Title

Clinician Emotions Surrounding Pediatric Oncology Patient Deterioration

Authors

Dylan E. Graetz, Department of Global Pediatric Medicine, St. Jude Children's Research Hospital, Memphis, TN, United States.
Emily Giannars, Department of Public Health, Emory University School of Public Health, Atlanta, GA, United States.
Erica C. Kaye, Division of Quality of Life and Palliative Care, St. Jude Children's Research Hospital, Memphis, TN, United States.
Marcela Garza, Department of Global Pediatric Medicine, St. Jude Children's Research Hospital, Memphis, TN, United States.
Gia Ferrara, Department of Global Pediatric Medicine, St. Jude Children's Research Hospital, Memphis, TN, United States.
Mario Rodriguez, Department of Oncology, Unidad Nacional de Oncología Pediátrica, Guatemala City, Guatemala.
Dora Judith Soberanis Vasquez, Department of Nursing, Unidad Nacional de Oncología Pediátrica, Guatemala City, Guatemala.
Alejandra Mendez Aceituno, Department of Critical Care, Unidad Nacional de Oncología Pediátrica, Guatemala City, Guatemala.
Federico Antillon-Klussmann, Unidad Nacional de Oncología Pediátrica, Guatemala City, Guatemala.
Jami S. Gattuso, Department of Nursing Research, St. Jude Children's Research Hospital, Memphis, TN, United States.
Karen L. Andes, Department of Public Health, Emory University School of Public Health, Atlanta, GA, United States.
Belinda N. Mandrell, Department of Nursing Research, St. Jude Children's Research Hospital, Memphis, TN, United States.
Justin N. Baker, Division of Quality of Life and Palliative Care, St. Jude Children's Research Hospital, Memphis, TN, United States.
Carlos Rodriguez-Galindo, Department of Global Pediatric Medicine, St. Jude Children's Research Hospital, Memphis, TN, United States.
Asya Agulnik, Department of Global Pediatric Medicine, St. Jude Children's Research Hospital, Memphis, TN, United States.

Abstract

BACKGROUND: Pediatric oncology patients have a high rate of clinical deterioration frequently requiring critical care. Patient deterioration events are distressing for clinicians, but little is known about how Pediatric Early Warning Systems (PEWS) impact clinicians' emotional responses to deterioration events. METHODS: Semi-structured interviews were conducted with 83 nurses, pediatricians, oncologists, and intensive care clinicians who had recently participated in a patient deterioration event at two pediatric oncology hospitals of different resource-levels: St. Jude Children's Research Hospital (N = 42 participants) in Memphis, Tennessee or Unidad Nacional de Oncología Pediátrica (N = 41 participants) in Guatemala City, Guatemala. Interviews were conducted in the participants' native language (English or Spanish), transcribed, and translated into English. Each transcript was coded by two researchers and analyzed for thematic content. RESULTS: Emotions around patient deterioration including concern, fear, and frustration were reported across all disciplines at both hospitals. Concern was often triggered by an elevated PEWS score and usually resulted in increased attention, which reassured bedside clinicians that patients were receiving necessary interventions. However, persistently elevated PEWS scores, particularly at St. Jude Children's Research Hospital, occasionally resulted in a false sense of relief, diminishing clinician attention and negatively impacting patient care. Nurses at both institutions described how PEWS amplified their voices, engendering confidence and empowerment, two of the only positive emotions described in the study. CONCLUSION: Clinicians experienced a range of emotions while caring for high-risk patients in the setting of clinical deterioration. These emotions have the potential to contribute to compassion fatigue and burnout, or to resilience. Acknowledgment and further investigation of the complex interplay between PEWS and clinician emotions are necessary to maximize the impact of PEWS on patient safety while simultaneously supporting staff wellbeing.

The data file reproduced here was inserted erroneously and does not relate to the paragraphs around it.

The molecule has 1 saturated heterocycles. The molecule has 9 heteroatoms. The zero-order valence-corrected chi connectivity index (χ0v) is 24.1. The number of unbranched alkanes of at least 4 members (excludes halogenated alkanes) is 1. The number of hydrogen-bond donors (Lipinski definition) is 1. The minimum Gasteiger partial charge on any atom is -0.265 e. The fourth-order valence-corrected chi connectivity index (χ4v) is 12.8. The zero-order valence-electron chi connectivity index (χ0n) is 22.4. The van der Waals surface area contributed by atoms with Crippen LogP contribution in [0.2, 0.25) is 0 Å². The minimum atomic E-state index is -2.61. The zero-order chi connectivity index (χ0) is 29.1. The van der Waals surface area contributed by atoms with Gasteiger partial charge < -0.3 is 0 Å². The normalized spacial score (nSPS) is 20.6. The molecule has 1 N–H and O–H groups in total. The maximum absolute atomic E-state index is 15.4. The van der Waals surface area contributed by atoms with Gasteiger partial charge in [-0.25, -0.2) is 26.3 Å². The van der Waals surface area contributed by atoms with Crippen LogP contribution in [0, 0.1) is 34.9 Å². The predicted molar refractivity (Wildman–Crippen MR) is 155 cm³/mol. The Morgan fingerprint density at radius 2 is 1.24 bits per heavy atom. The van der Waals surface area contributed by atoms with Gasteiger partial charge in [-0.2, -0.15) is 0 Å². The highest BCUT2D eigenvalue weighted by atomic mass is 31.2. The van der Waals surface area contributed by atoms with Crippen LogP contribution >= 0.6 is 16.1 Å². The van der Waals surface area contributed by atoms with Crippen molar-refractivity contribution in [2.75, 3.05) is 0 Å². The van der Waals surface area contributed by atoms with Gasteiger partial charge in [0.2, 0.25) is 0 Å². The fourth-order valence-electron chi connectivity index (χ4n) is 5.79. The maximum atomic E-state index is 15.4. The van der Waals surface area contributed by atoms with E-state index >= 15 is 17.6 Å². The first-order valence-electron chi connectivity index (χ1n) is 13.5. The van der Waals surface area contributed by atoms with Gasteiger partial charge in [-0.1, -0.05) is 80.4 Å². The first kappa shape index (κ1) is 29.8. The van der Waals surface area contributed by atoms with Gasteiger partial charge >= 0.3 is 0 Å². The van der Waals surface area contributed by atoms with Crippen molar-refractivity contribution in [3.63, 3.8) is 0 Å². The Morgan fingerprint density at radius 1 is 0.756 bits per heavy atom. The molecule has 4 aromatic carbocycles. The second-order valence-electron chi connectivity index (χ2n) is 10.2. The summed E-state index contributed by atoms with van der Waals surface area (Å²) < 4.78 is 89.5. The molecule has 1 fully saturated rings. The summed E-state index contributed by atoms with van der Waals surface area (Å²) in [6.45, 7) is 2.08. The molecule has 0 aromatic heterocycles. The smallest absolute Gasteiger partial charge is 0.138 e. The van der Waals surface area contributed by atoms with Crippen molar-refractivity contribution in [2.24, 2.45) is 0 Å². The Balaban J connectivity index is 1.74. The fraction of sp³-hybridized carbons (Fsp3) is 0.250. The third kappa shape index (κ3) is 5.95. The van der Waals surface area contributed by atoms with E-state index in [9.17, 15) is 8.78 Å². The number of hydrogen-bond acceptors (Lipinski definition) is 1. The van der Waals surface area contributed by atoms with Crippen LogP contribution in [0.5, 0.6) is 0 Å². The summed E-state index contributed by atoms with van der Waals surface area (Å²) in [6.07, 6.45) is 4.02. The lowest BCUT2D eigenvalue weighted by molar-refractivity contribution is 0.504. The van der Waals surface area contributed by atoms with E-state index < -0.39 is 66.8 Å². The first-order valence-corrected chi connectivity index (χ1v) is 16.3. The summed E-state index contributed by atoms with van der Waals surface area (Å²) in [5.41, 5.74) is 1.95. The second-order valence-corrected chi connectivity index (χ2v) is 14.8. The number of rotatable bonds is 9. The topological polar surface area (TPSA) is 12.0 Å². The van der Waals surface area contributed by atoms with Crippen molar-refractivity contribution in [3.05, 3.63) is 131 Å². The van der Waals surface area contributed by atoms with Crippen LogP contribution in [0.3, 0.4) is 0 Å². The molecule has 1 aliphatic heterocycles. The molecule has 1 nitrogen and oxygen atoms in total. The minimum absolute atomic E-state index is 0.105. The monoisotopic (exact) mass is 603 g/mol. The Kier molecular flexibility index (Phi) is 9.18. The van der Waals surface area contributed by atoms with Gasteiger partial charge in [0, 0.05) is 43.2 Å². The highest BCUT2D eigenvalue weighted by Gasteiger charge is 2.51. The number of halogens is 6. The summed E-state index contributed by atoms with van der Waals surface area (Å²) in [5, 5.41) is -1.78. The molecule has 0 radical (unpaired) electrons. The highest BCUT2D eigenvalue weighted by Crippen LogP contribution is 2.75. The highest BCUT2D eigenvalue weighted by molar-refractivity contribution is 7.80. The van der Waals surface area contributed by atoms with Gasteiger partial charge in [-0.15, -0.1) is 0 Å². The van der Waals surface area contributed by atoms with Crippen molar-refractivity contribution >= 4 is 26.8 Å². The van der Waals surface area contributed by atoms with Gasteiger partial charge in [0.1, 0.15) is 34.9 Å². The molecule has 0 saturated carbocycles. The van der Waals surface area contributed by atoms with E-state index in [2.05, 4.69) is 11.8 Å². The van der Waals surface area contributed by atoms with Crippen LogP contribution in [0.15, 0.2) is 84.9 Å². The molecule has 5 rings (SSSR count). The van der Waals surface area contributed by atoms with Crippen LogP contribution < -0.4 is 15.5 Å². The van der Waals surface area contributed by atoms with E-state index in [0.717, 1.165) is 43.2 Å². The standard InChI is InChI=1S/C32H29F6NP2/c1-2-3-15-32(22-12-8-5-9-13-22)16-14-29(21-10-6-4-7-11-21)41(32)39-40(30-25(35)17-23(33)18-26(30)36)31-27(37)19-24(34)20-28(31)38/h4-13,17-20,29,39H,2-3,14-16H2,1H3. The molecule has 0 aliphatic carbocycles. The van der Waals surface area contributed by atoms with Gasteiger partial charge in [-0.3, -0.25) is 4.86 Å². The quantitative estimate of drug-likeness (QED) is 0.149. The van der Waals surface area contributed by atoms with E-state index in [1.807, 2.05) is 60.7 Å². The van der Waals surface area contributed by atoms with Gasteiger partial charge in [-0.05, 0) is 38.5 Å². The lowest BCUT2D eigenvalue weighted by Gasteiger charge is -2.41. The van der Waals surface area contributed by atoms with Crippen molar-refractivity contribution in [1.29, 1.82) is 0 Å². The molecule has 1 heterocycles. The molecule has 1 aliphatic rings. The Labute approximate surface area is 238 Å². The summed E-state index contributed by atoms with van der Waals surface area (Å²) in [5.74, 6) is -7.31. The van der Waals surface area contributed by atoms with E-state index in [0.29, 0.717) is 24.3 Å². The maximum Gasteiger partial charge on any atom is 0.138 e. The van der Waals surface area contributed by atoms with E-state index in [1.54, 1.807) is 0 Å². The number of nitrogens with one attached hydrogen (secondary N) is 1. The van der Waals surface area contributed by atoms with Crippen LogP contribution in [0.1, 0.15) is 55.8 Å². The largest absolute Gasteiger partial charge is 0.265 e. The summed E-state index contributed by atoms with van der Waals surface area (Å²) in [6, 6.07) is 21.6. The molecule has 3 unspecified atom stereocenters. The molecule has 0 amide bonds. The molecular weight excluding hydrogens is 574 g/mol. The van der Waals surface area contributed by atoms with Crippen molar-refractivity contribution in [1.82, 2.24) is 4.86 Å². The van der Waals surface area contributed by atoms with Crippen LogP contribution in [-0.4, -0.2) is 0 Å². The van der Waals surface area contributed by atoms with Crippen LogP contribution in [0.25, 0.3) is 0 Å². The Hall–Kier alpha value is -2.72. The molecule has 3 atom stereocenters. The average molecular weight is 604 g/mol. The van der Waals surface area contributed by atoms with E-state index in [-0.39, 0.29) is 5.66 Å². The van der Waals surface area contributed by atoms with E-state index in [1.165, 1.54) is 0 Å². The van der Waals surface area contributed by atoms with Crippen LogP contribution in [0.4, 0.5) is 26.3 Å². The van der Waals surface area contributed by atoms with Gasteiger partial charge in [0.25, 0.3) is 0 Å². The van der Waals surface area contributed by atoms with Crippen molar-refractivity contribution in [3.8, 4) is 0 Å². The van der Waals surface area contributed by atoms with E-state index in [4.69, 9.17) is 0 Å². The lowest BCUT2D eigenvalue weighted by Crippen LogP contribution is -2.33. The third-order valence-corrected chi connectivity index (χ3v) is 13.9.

Publication Title

Frontiers in oncology

Share

COinS